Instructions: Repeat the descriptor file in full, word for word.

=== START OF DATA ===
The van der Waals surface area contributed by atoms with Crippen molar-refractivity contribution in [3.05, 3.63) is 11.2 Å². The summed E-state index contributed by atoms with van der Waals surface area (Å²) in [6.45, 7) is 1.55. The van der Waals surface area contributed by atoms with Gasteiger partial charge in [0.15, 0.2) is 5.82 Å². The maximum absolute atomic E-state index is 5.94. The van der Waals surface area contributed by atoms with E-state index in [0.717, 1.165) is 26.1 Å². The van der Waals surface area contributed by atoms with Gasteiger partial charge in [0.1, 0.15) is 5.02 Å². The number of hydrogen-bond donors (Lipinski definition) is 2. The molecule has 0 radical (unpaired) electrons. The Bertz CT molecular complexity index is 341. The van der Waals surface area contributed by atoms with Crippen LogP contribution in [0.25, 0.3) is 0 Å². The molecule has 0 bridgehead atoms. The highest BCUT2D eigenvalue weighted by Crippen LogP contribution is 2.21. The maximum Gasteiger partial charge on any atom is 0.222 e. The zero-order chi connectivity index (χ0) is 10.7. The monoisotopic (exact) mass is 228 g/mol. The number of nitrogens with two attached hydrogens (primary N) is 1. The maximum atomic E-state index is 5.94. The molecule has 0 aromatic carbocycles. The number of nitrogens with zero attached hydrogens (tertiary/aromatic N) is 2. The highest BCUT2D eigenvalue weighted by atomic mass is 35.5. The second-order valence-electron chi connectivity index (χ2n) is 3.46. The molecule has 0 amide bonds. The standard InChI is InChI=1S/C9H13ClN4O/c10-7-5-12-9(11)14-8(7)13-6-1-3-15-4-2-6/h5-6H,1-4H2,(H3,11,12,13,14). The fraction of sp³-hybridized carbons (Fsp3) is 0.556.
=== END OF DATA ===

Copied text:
The van der Waals surface area contributed by atoms with Crippen molar-refractivity contribution in [3.05, 3.63) is 11.2 Å². The summed E-state index contributed by atoms with van der Waals surface area (Å²) in [6.45, 7) is 1.55. The van der Waals surface area contributed by atoms with Gasteiger partial charge in [0.15, 0.2) is 5.82 Å². The maximum absolute atomic E-state index is 5.94. The van der Waals surface area contributed by atoms with E-state index in [0.717, 1.165) is 26.1 Å². The van der Waals surface area contributed by atoms with Gasteiger partial charge in [0.1, 0.15) is 5.02 Å². The number of hydrogen-bond donors (Lipinski definition) is 2. The molecule has 0 radical (unpaired) electrons. The Bertz CT molecular complexity index is 341. The van der Waals surface area contributed by atoms with Crippen LogP contribution in [0.25, 0.3) is 0 Å². The molecule has 0 bridgehead atoms. The highest BCUT2D eigenvalue weighted by Crippen LogP contribution is 2.21. The maximum Gasteiger partial charge on any atom is 0.222 e. The zero-order chi connectivity index (χ0) is 10.7. The monoisotopic (exact) mass is 228 g/mol. The number of nitrogens with two attached hydrogens (primary N) is 1. The maximum atomic E-state index is 5.94. The molecule has 0 aromatic carbocycles. The number of nitrogens with zero attached hydrogens (tertiary/aromatic N) is 2. The highest BCUT2D eigenvalue weighted by atomic mass is 35.5. The second-order valence-electron chi connectivity index (χ2n) is 3.46. The molecule has 0 amide bonds. The standard InChI is InChI=1S/C9H13ClN4O/c10-7-5-12-9(11)14-8(7)13-6-1-3-15-4-2-6/h5-6H,1-4H2,(H3,11,12,13,14). The fraction of sp³-hybridized carbons (Fsp3) is 0.556.